MNight Shyalaman. Over the past few years, that name has become almost as infamous to movie-goers and critics alike as that of director Michael Bay. He produced masterpieces like “The Sixth Sense” and “Unbreakable”, and also gave the world films like “The Happening” and “The Last Airbender,” which many consider to be one of the worst adaptations in cinematic history.
Now he gives us “The Visit,” a found-footage horror-comedy about two kids meeting their grandparents for the first time in a remote, countryside house. However, it soon becomes evident that something is not quite right with Nana and Pop Pop. Does this film signal the return of a once-great producer, or is this one visit we should not make anytime soon? Well…
The story is a basic one; two siblings, Becca and Tyler, go to meet their grandparents, but the grandparents are actually very creepy. Throughout the film, the simple plot actually helps the movie, as it makes the thriller element all the more potent. The found-footage style also makes the fear element more in-your-face and personal. The kids know as little about their grandparents as the audience does, and a thriller starring young children makes viewers more afraid for them than they would be for a middle-aged couple. This tactic ensnares the audience, investing them emotionally in the fates of two young children.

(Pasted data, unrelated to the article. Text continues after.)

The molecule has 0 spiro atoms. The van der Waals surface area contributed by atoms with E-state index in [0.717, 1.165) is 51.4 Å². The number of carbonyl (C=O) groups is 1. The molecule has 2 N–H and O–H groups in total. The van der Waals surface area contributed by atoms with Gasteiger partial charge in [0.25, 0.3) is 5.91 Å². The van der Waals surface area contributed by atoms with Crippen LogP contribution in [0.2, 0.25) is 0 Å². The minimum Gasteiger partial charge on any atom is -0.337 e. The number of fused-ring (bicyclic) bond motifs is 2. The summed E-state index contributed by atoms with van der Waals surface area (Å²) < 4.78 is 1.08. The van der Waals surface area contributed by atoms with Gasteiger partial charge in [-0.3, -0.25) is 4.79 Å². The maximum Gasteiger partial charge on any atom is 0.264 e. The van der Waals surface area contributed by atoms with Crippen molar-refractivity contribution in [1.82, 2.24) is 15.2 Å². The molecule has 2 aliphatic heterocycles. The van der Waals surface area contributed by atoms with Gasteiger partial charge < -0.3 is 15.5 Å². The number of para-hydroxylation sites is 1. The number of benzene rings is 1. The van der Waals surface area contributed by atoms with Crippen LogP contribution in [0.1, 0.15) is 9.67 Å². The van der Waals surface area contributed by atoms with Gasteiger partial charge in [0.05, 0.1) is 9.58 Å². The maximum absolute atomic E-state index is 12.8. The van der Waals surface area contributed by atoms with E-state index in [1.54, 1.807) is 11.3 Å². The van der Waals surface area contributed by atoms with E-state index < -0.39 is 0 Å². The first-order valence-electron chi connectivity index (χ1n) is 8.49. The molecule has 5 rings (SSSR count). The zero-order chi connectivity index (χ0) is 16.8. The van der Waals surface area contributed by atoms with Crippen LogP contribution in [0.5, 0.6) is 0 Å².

The small cast allows for plenty of room to establish and develop the characters. Becca and Tyler are likeable and have interesting personalities. Rebecca’s love of filmmaking actually allows the audience to see the film in its found-footage format. These two kids are the main source of the film’s comedy, which can be both good and bad, as there are some moments that feel a bit forced. Thankfully, the movie escapes the common trap of sub-par child actors. The characters who really steal the show are Nana and Pop Pop. I never knew elderly people could be so scary. There were moments when my heart just stopped because of their performances. These two performances from opposites sides of the acting spectrum, comedy from the youth and horror from the elders, carry the movie forward.
Should you see this movie? Yes, you should — if only to convince yourself that Shyamalan still has it in him. I agree with the many people and critics who said that this movie is a real return to form for the man. Does this film signal the start of a new age for Shyalaman? Only his next film will tell us that. The price of admission is definitely worth it. The movie is not perfect, but you will not be dissatisfied.